Generally, if you do not have enough money to pay your other debts after you pay the bills for your necessary expenses each month, you may file for bankruptcy.
Most people who file for bankruptcy are either unemployed, have large medical expenses, have seriously over extended credit, or encounter large unexpected expenses.
In order to qualify for bankruptcy protection, there are several primary prerequisites:
· You must either live, have a place of business, or own property in the United States
· You must not have been granted a Chapter 7 bankruptcy discharge within the last eight (8) years, or, if you have received relief under Chapter 13 of the bankruptcy code, you must have completed your Chapter 13 payment plan.
· You cannot have had a bankruptcy petition dismissed for substantive reasons within the last six months.
· It cannot be “fundamentally unfair” for you to receive relief under Chapter 7 of the bankruptcy code.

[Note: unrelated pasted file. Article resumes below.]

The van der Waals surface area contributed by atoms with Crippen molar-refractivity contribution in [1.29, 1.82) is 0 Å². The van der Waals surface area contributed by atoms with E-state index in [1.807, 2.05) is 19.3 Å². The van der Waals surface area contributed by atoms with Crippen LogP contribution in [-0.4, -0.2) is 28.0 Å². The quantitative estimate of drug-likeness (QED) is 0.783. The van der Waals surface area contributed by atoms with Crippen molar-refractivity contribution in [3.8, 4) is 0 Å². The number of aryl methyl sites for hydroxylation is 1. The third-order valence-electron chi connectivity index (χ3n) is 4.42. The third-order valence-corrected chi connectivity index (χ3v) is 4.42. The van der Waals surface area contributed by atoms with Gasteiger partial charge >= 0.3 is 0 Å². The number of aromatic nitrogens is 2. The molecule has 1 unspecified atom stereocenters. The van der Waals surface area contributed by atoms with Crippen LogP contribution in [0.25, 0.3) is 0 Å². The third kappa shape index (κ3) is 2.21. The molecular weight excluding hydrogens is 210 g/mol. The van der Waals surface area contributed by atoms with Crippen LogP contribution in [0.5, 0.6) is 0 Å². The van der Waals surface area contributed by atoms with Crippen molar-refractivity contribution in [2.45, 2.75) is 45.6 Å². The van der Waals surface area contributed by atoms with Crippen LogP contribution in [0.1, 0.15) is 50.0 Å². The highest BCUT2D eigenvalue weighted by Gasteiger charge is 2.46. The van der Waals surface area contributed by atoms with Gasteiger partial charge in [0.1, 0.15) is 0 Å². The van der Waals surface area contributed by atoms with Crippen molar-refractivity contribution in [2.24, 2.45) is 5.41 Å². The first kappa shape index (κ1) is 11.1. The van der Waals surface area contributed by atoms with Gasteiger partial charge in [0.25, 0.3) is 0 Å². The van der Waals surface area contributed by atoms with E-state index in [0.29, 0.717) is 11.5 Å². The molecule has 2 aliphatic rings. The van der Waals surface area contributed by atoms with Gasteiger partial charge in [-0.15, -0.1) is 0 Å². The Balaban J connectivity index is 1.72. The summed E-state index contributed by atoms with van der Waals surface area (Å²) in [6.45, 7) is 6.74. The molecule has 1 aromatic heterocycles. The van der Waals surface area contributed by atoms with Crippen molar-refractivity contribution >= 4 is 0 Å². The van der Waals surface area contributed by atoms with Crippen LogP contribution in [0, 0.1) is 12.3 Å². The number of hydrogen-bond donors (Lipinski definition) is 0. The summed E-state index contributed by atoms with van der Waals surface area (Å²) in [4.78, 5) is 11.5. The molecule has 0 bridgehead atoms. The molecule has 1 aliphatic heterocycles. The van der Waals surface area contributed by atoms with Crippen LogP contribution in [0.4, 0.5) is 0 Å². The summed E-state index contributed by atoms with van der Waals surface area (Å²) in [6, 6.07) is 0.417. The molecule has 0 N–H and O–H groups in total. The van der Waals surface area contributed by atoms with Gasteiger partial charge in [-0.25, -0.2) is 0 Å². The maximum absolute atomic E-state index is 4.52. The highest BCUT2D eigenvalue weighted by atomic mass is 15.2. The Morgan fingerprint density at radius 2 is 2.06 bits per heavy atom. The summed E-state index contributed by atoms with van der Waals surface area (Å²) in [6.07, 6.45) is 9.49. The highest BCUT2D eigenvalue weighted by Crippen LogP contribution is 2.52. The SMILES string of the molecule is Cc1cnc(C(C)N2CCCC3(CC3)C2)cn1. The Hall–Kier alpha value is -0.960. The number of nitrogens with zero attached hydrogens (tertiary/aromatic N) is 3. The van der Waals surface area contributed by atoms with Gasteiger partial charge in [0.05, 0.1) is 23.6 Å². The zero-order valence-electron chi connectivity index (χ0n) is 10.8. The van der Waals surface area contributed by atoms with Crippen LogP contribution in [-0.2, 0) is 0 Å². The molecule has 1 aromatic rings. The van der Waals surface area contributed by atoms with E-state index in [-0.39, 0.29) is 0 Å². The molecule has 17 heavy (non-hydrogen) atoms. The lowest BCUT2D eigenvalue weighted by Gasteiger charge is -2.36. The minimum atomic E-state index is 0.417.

After you have filed for bankruptcy, your creditors may no longer contact you. The court will notify all of the creditors listed in your bankruptcy filing that you have filed for bankruptcy. Once they receive notice from the court, usually a couple of weeks after filing, they must stop all collection efforts and you should then be free from collection calls or any other type of collection efforts. If, despite notice of your bankruptcy proceeding, your creditors continue to contact you, they may be liable for court sanctions or your attorney’s fees.
If you are drowning in debt and you feel that you are unable to pay your way out on your own, we can help you make a new start by filing for bankruptcy. Read this article to help you decide which type of bankruptcy is appropriate for your situation.
Contact our office for bankruptcy filing information and help.